California law requires business owners with employees to carry workers’ compensation insurance. If you are injured or become ill on the job, workers’ compensation benefits can cover lost wages or medical bill payments, but only if you meet basic eligibility requirements. For example, there are rules for employees classified under certain categories. To learn more about the requirements for being eligible for workers’ comp, here are some key considerations.
You Must Be Classified as an Employee
Only if you are a bona fide employee can you file a claim. The workers’ comp rules don’t apply to an independent contractor, but it isn’t always that simple. Definitions of employee statuses vary from state to state, and California recently elevated more than one million contractors to “employee” status with the AB 5 law. Whether you are employed part-time or full-time, you are most likely covered by workers’ compensation insurance.
Another way to look at it is, if you get a W2 form to file income taxes, you’re an employee. Independent contractors who receive a 1099 tax form are usually not entitled to workers’ comp benefits. Examples include freelancers, taxi drivers, gardeners, and some agricultural workers as well as drivers for rideshare companies fighting new employment laws in the state.
Your Employer Must Have Worker’s Comp Insurance
Every employer in California must purchase workers’ compensation insurance. This applies even if they hire only one person. Coverage comes from various licensed insurers or the State Compensation Insurance Fund (SCIF), while the federal government has its own system. If an employer is uninsured, they are breaking the law. In this case, you may receive benefits from California’s Uninsured Employer’s Benefit Trust Fund, which attempts to recover compensation from the uninsured employer when you file a claim.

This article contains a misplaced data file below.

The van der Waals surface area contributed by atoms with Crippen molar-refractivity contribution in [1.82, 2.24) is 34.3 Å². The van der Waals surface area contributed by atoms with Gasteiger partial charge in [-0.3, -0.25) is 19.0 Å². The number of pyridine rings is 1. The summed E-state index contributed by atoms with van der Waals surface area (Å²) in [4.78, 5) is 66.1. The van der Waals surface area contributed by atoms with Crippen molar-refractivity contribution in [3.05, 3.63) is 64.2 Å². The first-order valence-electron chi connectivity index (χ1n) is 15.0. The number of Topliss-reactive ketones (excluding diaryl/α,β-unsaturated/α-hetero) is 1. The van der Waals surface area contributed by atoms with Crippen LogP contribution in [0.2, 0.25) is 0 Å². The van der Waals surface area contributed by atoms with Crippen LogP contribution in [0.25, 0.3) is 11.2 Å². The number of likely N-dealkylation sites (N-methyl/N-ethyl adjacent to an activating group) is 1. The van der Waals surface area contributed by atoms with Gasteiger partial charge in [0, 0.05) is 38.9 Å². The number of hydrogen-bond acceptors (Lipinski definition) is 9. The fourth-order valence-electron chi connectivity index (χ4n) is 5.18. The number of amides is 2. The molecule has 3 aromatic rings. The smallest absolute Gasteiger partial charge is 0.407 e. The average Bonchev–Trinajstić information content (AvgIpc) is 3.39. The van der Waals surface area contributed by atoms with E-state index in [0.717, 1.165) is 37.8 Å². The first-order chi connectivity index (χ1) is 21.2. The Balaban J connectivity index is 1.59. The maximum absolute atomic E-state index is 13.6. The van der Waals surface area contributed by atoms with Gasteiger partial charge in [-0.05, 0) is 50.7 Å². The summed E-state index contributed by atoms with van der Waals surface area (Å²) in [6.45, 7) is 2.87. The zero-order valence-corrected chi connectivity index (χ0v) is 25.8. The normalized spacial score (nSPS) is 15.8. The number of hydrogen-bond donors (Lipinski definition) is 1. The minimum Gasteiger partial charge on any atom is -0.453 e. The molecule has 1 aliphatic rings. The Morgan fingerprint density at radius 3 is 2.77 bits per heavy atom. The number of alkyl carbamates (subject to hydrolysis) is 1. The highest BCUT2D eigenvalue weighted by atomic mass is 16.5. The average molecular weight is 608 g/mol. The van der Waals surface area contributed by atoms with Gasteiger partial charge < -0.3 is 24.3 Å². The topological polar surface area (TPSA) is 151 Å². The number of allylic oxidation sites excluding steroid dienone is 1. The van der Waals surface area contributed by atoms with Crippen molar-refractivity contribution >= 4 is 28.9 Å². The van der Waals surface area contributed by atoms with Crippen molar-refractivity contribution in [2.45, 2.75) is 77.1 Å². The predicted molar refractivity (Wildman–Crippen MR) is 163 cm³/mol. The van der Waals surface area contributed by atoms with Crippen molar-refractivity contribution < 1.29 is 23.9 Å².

Your Injury or Illness Must Be Work-Related
If you were performing a duty at the request of your boss or benefit of your employer, and it directly led to an injury or illness, you should be covered. Exposure to hazardous materials, back injuries caused by loading or moving boxes, or carpel tunnel syndrome from typing are some examples. If you are injured during a break, engaging in unprofessional activities with co-workers, or while attending a company social event, determining whether an injury is work-related is difficult.
You Must Meet California’s Reporting and Filing Deadlines
Even if you are eligible for benefits, missing reporting or filing deadlines can disqualify you from receiving workers’ compensation in California. These deadlines vary from state to state. In California, you must report a work-related injury within 30 days, and also seek medical treatment. Information on your treatment is entered on Division of Workers’ Compensation Form 1, which you must submit to your employer for delivery to the insurance company. To officially file your claim, you’ll need to complete an Application for Adjudication of Claim form. Various other documents are required as well.
If you missed the deadline to file a California workers’ compensation claim, or an injury occurred outside the office while making a delivery, attending a business meeting, or taking an education course related to work, contact a labor law attorney. There are few reasons to be excused for missing a deadline. Nonetheless, an attorney can apply every aspect of the law to protect your rights. They can also help file an appeal if your employer denies a claim.
Contact Lawyers for Justice
If you have been injured at work, are seeking a workers’ compensation claim, or your employer has said you’re not eligible for benefits, contact Lawyers for Justice. Our Los Angeles workers’ compensation attorney in Glendale will evaluate your claim to help build your case and obtain compensation for your injuries. We serve clients in the Los Angeles area and throughout California. Call 818-587-8423 for a free case evaluation.